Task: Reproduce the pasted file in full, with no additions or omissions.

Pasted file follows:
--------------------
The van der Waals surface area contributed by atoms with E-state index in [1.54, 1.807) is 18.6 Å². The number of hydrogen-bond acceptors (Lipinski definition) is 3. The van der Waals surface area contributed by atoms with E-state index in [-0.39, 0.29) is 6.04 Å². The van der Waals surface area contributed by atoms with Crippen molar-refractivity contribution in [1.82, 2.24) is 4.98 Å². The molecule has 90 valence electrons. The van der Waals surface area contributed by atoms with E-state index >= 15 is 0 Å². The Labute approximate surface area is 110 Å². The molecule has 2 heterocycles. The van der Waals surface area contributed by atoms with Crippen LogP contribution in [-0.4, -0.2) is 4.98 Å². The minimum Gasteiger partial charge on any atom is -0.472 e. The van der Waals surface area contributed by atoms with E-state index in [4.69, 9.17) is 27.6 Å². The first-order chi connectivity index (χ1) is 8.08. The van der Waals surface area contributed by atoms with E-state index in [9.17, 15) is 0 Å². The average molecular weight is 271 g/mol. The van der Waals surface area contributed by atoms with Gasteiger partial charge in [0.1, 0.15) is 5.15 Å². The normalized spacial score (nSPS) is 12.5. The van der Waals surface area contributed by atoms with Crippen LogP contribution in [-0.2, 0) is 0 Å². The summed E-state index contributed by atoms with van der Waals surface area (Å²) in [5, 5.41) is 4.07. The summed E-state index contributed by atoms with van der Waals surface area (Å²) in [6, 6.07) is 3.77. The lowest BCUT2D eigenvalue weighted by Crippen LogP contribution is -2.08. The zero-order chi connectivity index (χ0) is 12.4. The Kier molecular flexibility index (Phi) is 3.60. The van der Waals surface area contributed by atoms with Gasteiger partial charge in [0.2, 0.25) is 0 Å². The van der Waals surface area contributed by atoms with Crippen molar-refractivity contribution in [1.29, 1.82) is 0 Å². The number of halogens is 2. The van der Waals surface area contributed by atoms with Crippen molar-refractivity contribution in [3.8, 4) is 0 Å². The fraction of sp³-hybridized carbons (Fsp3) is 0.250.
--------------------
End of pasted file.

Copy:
The van der Waals surface area contributed by atoms with E-state index in [1.54, 1.807) is 18.6 Å². The number of hydrogen-bond acceptors (Lipinski definition) is 3. The van der Waals surface area contributed by atoms with E-state index in [-0.39, 0.29) is 6.04 Å². The van der Waals surface area contributed by atoms with Crippen molar-refractivity contribution in [1.82, 2.24) is 4.98 Å². The molecule has 90 valence electrons. The van der Waals surface area contributed by atoms with E-state index >= 15 is 0 Å². The Labute approximate surface area is 110 Å². The molecule has 2 heterocycles. The van der Waals surface area contributed by atoms with Crippen LogP contribution in [-0.4, -0.2) is 4.98 Å². The minimum Gasteiger partial charge on any atom is -0.472 e. The van der Waals surface area contributed by atoms with E-state index in [4.69, 9.17) is 27.6 Å². The first-order chi connectivity index (χ1) is 8.08. The van der Waals surface area contributed by atoms with E-state index in [9.17, 15) is 0 Å². The average molecular weight is 271 g/mol. The van der Waals surface area contributed by atoms with Gasteiger partial charge in [0.1, 0.15) is 5.15 Å². The normalized spacial score (nSPS) is 12.5. The van der Waals surface area contributed by atoms with Crippen LogP contribution in [-0.2, 0) is 0 Å². The summed E-state index contributed by atoms with van der Waals surface area (Å²) in [5, 5.41) is 4.07. The summed E-state index contributed by atoms with van der Waals surface area (Å²) in [6, 6.07) is 3.77. The lowest BCUT2D eigenvalue weighted by Crippen LogP contribution is -2.08. The zero-order chi connectivity index (χ0) is 12.4. The Kier molecular flexibility index (Phi) is 3.60. The van der Waals surface area contributed by atoms with Gasteiger partial charge in [0.2, 0.25) is 0 Å². The van der Waals surface area contributed by atoms with Crippen molar-refractivity contribution in [1.29, 1.82) is 0 Å². The number of halogens is 2. The van der Waals surface area contributed by atoms with Crippen molar-refractivity contribution in [3.8, 4) is 0 Å². The fraction of sp³-hybridized carbons (Fsp3) is 0.250.